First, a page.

Robert John Stewart appears to have arrived in Northam as a chemist around 1907, having been in partnership in the business Stewart & Freeman chemists of Perth for some time.

It’s likely he operated directly out of the established Bartlett-Day shop and it is further recorded that on the 15th April, 1910 he took out a seven year lease on that chemist shop premises by agreement with Evelyn Day.
These details are recorded in Lease number 44 of 1910.
Stewart established himself in Northam as a chemist and he also excelled in the field of veterinary work.
He continued to operate out of the Fitzgerald Street premises and on the 29th October, 1924 he purchased the property outright from Evelyn Day.

Early Stewart chemist bottles are embossed “Chemist R.J. Stewart Northam” with the R.J. Stewart in a sash across the bottle. His bottle is 15cm in length (see gallery).
Like many other chemists, Stewart would have progressed to plain bottles using paper labels. He remained in business in Northam till the mid 1930’s.

Around 1904 Arthur Lesley Tilly (A.L. Tilly) formerly of Ratcliffe & Tilly, Perth had opened a branch in Northam.
The life and achievements of A.L Tilly can be read in “A History of Pharmacy in Western Australia”.
As Tilly by now was so busy with other engagements he employed Ernest Oliver Tresise (E.O. Tresise) to manage his Northam branch.
Tresise had previously practised as a chemist in South Australia and briefly in Perth.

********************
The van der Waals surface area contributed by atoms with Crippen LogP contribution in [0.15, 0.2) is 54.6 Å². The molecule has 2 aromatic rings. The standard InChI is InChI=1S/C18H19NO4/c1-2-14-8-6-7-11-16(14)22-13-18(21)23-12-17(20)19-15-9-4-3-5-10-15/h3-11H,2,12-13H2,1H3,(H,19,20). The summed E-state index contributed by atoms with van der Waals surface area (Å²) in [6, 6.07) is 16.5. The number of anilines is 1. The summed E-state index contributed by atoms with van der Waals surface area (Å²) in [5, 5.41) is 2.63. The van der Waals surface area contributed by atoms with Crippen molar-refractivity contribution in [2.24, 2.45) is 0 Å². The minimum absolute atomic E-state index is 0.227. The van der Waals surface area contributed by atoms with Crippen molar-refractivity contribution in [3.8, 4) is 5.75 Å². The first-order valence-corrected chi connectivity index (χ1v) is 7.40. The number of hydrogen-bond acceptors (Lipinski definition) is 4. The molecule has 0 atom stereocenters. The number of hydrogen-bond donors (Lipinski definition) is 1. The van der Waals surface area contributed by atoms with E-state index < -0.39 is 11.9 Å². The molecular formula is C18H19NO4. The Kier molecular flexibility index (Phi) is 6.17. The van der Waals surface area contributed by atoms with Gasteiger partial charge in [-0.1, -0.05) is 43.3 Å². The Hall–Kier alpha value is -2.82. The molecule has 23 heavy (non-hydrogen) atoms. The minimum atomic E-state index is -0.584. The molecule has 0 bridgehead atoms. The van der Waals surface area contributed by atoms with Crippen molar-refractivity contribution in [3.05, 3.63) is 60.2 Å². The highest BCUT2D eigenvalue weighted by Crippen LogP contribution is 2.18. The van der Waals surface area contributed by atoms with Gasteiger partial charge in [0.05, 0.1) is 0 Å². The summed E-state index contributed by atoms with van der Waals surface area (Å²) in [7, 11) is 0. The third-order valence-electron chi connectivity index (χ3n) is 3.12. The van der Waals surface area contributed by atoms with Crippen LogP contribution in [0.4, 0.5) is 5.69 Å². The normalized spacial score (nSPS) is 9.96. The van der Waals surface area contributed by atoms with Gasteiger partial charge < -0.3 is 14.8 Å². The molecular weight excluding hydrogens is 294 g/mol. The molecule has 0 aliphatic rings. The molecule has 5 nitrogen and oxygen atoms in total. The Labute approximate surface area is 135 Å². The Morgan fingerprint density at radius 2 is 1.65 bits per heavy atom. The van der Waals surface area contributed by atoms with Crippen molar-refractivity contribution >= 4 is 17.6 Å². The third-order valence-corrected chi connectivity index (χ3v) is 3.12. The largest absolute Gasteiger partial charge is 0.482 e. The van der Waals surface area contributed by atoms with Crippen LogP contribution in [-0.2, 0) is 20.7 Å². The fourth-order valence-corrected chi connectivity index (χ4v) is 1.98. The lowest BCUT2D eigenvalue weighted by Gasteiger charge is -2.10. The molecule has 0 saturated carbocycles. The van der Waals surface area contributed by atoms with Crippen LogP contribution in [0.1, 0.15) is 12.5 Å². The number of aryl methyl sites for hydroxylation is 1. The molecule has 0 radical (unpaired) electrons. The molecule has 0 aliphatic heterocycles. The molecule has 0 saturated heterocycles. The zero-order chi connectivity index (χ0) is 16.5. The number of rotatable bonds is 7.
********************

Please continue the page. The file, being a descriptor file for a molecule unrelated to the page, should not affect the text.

Sometime perhaps in 1906-07 it shows that Tresise took over the Tilly branch in Northam in his own right.
Tresise married Ida Chapman on 17 September, 1907.
It is likely any bottles embossed “Tilly Chemist Perth & Northam” were only supplied for a very brief period of time.
Tilly Perth & Northam bottles include brown examples being 15cm and also 12.5cm in length, light aqua 10.5cm and also those 8.5cm in length (see gallery).

Tresise continued as a chemist in Northam till at least the late 1930’s.
His embossed bottles are the most commonly found chemist bottles in Northam.
They can be embossed either E.O. Tresise Northam and heavily embossed at the front base with “Made in England” or otherwise E.O. Tresise Chemist Northam.
Examples include sizes 16.5cm, 15.0cm and 11.0cm in length (see gallery). This particular H Bartlett-Day bottle was recovered from the shallow southern end of the billabong tip in Northam which is somewhat older than the deeper part of the billabong tip.
It still remains quite a hard bottle to obtain.
A few of R.J Stewart’s bottles were also recovered from the middle of the billabong tip along with examples of E.O Tresise bottles.
Anyone having dug at the trotting track tip which is generally slightly more modern would have one if not all of the Tresise bottles and these seem to have been made in the greatest quantity of all the embossed Northam chemist bottles.
The A.L Tilly Perth & Northam bottles also predominantly came from the billabong tip.
The towns people of the day had little regard for people living down stream as evidenced by the number of rubbish tips mostly downstream from the original Northam Townsite.